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Title: A. A. Longstreet, Georgia to Isabella Allen, Belfast.
CollectionIrish Emigration Database
Filelongstreet, a. a/131
SenderLongstreet, A.A.
Sender Genderfemale
Sender Occupationupper-middle class housewife
Sender Religionunknown
OriginFairview, Georgia, USA
DestinationBelfast, N.Ireland
RecipientAllen, Isabella
Recipient Genderfemale
SourceD/1558/1/2/43: Presented by the Late F.D. Campbell Allen, Esq., 15 London Rd., Harrow-on-the-Hill, Middlesex, England.
ArchiveThe Public Record Office, Northern Ireland
Doc. No.9804179
Partial Date
Doc. TypeEMG
LogDocument added by LT, 08:04:98.
Word Count1335
TranscriptFairview August 10th 1839.

My Dear Mrs Allen
My patience is completely
exhausted waiting for a reply to my last letter. The
Atlantic (much as it has her conpriped by steam)
is too wide, or you are too tardy in your answers, I
can wait no longer and therefore must despatch this
forthwith to enquire after your welfare - Hold your
ear close and let me whisper a piece of advice, if
you don't answer this immediately I will send another
and yet another; so in self defence you had better
take up your weapon and throw pen full after penfull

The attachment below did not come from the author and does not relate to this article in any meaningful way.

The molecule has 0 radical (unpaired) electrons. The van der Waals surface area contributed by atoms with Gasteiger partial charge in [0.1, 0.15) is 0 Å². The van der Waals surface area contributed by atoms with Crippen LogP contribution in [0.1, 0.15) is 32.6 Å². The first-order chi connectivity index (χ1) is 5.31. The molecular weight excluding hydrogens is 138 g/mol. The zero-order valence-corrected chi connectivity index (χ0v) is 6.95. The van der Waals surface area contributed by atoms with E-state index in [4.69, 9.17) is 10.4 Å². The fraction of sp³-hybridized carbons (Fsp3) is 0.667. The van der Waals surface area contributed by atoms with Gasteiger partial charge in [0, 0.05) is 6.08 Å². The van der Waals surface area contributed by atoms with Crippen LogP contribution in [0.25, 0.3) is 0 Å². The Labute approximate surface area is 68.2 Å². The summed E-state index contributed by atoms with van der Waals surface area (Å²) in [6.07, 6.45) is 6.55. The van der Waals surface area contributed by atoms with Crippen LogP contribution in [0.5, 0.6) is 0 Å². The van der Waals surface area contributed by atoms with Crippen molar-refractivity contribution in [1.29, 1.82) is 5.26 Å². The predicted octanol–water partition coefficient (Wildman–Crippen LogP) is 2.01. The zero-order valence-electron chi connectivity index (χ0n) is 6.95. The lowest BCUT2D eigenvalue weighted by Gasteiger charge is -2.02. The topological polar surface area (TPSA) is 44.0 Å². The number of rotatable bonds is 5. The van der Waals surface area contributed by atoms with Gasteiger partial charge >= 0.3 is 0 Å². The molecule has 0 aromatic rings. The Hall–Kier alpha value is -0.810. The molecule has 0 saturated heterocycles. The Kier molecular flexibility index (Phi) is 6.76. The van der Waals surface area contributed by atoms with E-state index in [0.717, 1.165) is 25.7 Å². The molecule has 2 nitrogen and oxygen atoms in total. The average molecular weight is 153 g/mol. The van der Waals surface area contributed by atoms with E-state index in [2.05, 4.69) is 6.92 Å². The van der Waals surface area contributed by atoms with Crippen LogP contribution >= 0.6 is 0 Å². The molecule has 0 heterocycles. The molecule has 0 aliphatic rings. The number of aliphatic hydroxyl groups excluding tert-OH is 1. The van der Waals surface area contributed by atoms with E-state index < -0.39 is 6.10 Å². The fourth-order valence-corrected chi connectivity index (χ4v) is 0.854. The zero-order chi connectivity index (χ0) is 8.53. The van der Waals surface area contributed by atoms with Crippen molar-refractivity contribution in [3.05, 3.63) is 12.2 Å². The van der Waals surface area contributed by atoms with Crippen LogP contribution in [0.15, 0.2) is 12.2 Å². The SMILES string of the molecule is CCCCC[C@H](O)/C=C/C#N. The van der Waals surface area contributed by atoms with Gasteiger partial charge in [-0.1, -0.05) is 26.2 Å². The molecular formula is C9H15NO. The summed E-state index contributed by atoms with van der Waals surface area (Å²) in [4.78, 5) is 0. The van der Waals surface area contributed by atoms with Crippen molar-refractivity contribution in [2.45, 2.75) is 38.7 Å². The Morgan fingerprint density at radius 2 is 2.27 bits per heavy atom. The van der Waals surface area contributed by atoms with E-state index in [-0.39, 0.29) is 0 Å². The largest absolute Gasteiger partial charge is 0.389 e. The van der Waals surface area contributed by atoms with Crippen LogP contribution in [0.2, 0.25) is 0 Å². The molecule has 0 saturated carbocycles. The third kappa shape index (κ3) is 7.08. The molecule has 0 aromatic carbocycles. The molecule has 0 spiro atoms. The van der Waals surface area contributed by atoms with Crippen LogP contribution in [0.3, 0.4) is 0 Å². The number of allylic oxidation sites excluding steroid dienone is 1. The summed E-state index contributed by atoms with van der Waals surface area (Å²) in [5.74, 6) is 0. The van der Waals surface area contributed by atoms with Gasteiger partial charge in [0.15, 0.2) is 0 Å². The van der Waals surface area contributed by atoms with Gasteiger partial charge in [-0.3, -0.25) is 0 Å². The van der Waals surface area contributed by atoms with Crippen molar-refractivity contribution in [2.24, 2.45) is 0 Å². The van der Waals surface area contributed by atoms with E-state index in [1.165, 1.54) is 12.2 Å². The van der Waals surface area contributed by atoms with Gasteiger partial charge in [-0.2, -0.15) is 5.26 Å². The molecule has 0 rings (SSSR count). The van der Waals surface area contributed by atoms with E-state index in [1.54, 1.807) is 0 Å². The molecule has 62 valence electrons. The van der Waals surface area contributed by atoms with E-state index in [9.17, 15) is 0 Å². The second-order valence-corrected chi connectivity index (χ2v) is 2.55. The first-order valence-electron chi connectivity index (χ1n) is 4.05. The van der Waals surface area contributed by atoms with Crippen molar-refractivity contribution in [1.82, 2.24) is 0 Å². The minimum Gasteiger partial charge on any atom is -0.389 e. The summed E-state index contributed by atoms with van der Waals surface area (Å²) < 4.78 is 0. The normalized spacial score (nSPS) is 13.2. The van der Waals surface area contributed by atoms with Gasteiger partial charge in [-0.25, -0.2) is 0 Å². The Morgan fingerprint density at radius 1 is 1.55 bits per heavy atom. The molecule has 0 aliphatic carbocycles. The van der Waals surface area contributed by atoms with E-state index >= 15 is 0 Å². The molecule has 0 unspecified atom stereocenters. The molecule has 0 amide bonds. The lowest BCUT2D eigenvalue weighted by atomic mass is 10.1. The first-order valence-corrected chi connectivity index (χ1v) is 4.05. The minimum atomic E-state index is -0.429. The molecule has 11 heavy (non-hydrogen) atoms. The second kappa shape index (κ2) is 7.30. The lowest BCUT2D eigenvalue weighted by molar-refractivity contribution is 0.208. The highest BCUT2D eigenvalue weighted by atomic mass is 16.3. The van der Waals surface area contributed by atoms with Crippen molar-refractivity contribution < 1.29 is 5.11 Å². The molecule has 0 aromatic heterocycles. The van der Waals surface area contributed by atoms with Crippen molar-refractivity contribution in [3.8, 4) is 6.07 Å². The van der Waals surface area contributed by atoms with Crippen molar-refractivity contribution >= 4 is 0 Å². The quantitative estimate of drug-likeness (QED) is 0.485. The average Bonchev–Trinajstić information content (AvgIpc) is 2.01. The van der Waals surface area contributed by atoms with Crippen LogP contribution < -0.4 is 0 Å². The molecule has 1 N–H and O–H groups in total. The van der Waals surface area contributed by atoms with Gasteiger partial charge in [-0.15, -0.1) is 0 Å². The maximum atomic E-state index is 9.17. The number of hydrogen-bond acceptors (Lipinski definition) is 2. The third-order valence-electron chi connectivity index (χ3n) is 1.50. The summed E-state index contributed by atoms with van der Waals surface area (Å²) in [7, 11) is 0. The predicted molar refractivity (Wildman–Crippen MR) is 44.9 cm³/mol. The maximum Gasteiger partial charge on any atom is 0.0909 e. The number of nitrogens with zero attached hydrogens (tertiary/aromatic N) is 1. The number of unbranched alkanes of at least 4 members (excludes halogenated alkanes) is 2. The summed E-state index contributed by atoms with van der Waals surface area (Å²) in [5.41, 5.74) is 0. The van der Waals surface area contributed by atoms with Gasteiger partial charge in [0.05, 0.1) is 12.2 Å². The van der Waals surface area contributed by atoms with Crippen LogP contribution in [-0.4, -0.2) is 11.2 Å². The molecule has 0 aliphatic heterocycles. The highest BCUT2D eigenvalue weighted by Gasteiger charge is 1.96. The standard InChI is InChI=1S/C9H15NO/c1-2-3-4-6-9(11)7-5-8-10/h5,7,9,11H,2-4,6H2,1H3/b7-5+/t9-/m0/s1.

of ink at me; for I assure you I am not to be passed
by in "silent contempt". My first inquiry shall be
after your own precious health, which I, indeed all of
us, sincerely hope is completely restored, and that
now you are able to take (all jesting aside) those
favorite walks around Dear Larne which you did, with
so much glee, not long ago.
The last time I wrote, it was just a few days after
the "destroying angel" had consigned One dear to
all, to his narrow home. Ah! could you see his poor
striken Wife you would "weep with her tear for tear."
Although nearly two months have elapsed since Mr Edgar
was removed to a "better world" Cousin Anna seems to
mourn his loss every day more and more. Her health
seems gradually yet surely to decline and God only
knows but what she may soon be beside her Beloved
Partner, which seems now to be her only desire.
Cousin Oswell Carmichael finding his health did not
improve in Paris left there before the news of Mr
Edgar's death reached him, He is now looked for daily.
All your friends and kinsfolk (if you claim any as
such in the wilds of G. [Georgia?]) are quite well and
moving on in the same way as when you left here. I
have fallen desperately in love with Mrs Henry lately
and you know the reason, only that she always enquires
particularly after you wherever we meet. If strangers
have not forgotten you, how could the Christians of